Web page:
With everything you have to deal with in your contracting business, there’s a good chance the last thing you’re worrying about is “cybersecurity.”
What does that have to do with HVAC service and contracting? Unfortunately, in today’s digital world, most customer information and important company data is stored either on your company’s computers or in the cloud. That data could be at risk. For more info on the ramifications of such risk, read this editorial from 2014: bit.ly/Target_Breach.
Cybersecurity is more than anti-virus software or secure certificates for your web-based information, or having a basic company policy on computer usage. Cybersecurity touches all your information stored in the cloud, with your credit card processor, and on your company’s computers, cell phones, and smart devices.
According to recent National Cyber Security Alliance (staysafeonline.org) research, two thirds of small businesses say they are dependent on the Internet for their day-to-day operations, and have become more dependent on the Internet in the last 12 months.
Cybersecurity touches all your information stored in the cloud, with your credit card processor, and on your company’s computers, cell phones, and smart devices.
The research also indicates 69% handle sensitive information, including customer data; 49% have financial records and reports; 23% have their own intellectual property (IP), and 18% handle IP belonging to others outside of the company. The alarming news is 77% of small business respondents to the surveys do not have a formal written Internet security policy for employees, and two thirds do not have policies regarding how their employees use social media. Nearly half of employers said they do not provide Internet safety training to their employees.
Do you have systems and plans in place for how you and your employees handle information? What you would do if your information was lost or breached?
Cybersecurity is a fairly complex and lengthy subject. While it’s not the intent of this article to provide a comprehensive plan, I hope to raise your awareness of the extent of the issue. Below you will find some valuable information to help you establish and/or strengthen you company’s policies and processes relating to this important issue.
What Should You be Concerned About?
Here are seven key areas to think about when developing your Cybersecurity Plan:
1. The type of data you collect, as well as where and how you store it – including customer data, company business and financial data, and personal employee data
2. Who has access to your data, your company network, including Wi-Fi, and what protections do you have in place?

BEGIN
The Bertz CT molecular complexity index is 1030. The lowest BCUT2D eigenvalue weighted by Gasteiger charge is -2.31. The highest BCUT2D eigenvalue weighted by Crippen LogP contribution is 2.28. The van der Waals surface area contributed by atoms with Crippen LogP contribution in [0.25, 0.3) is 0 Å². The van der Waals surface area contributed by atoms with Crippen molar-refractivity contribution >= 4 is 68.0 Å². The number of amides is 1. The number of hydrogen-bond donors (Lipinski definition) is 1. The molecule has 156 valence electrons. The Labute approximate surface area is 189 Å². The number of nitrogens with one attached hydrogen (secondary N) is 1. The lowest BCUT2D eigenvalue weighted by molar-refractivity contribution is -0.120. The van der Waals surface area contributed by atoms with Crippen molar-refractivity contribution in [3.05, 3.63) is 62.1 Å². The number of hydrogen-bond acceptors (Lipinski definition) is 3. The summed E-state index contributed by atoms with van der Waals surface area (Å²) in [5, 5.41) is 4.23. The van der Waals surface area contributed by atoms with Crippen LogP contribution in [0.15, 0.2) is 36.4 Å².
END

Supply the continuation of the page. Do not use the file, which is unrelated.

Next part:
3. Employee password protection and use of company computers and devices, as well as use of social media
4. Identification and cataloging of your company’s computers and smart devices, including external hard drives, back-up media, etc. and a process to properly dispose of old computers and devices.
5. Protecting your company computers with anti-virus and malware protection software, and physical security of your servers and critical computers
6. Protecting your data on the internet, including your website and online databases, information stored in cloud computing services, credit card processors, and online backups
7. A response plan in the event of data loss or theft, as well as catastrophic failure of key components of your company’s computer systems and/or network.
Where Do You Begin?
A great starting point is a document published by the FCC, entitled CyberSecurity Planning Guide (bit.ly/CySec_Manual). This manual provides a good initial education on the subject and can help you start and/or improve your cybersecurity plan right away. An important factor to consider is that cybersecurity policies and planning are not a one-and-done thing. Information technology and the internet are changing at a very fast pace. Cybersecurity policy and company manuals should be reviewed at least twice a year, preferably quarterly.
If you feel cybersecurity is an area you are unqualified to handle, consider using an outside firm, preferably someone other than your current IT firm. This helps create a layer of separation and accountability.
While it’s very unlikely you can make your company completely bulletproof when it comes to securing your data and computer systems, prevention and planning can reduce your risk significantly. With a solid, practical plan and policy in place, should your data be breached, you’ll be able to bounce back much faster than you would without a plan.